Cycling

Cobbles: The Good, The Bad & The Paris-Roubaix

Today sees the infamous Paris-Roubaix cycle race… 260 kilometres from the Paris suburbs to the Belgian border. Rather them than me. Cobbles were a recurring theme as I cycled south along the Eurovelo 5 from London to Brindisi. It seems that any historic town worth its salt on the European continent feels obliged to keep them. And why not? Aesthetically they are very pleasant indeed, they are durable and recyclable! It makes you wonder why more towns and cities in modern times haven’t either taken care to preserve the old ones or build new cobbled roads. For a cyclist passing through the centre of Lille however, they really were hell and I could see quite plainly why the cycle race had been coined as ‘L’Enfer du Nord’. The Hell of the North.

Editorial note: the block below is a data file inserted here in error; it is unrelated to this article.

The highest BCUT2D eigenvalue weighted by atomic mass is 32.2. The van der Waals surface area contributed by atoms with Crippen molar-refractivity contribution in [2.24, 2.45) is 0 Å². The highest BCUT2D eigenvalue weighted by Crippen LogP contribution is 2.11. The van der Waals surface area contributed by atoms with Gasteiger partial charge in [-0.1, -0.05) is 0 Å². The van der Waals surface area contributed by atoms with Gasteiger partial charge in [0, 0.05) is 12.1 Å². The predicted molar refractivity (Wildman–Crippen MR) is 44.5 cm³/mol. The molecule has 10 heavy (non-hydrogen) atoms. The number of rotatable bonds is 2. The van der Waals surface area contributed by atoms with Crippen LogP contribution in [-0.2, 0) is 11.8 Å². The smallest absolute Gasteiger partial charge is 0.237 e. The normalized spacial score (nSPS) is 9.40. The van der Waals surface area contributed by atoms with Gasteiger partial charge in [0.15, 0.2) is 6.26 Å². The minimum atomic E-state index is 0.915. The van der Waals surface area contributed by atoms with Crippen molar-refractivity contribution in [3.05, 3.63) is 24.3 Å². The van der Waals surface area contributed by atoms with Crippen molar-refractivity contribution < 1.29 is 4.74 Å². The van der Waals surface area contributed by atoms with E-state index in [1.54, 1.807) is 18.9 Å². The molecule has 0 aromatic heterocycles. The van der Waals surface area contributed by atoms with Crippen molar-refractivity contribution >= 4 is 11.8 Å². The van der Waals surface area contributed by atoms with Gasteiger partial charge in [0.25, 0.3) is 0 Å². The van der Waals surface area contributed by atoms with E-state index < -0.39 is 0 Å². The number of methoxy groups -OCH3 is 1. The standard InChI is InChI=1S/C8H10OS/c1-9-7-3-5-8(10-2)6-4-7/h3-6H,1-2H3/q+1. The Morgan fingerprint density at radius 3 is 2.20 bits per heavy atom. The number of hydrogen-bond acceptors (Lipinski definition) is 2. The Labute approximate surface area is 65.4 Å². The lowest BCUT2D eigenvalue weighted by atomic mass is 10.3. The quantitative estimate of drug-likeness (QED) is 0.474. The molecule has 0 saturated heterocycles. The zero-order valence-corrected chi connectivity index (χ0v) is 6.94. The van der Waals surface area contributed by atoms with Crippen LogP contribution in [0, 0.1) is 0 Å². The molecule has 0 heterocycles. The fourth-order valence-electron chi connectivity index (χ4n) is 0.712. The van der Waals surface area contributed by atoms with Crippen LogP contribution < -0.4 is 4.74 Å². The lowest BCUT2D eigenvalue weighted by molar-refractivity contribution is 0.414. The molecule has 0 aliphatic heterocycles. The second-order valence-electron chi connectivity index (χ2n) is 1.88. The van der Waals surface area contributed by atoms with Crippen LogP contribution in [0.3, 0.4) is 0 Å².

More cobbles were to be encountered in Strasbourg and at various points across Switzerland and down through Italy but none matched the cobbles of north-east France. When I arrived in the high Alps and climbed towards the Gotthard Pass where I was expecting to meet the old cobbled road at some point, it paled into bone-shaking insignificance compared to the brutish thugs of northern Europe. The Alpine cobbles were flat-topped allowing the bike to pass from one piece of stone to the next with barely a jolt.
Good luck to all the cyclists today as they make their ways across the lanes towards Roubaix. Many will not make it to the very end and those that do will need every gram of luck they can find!

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Categories: Cycling

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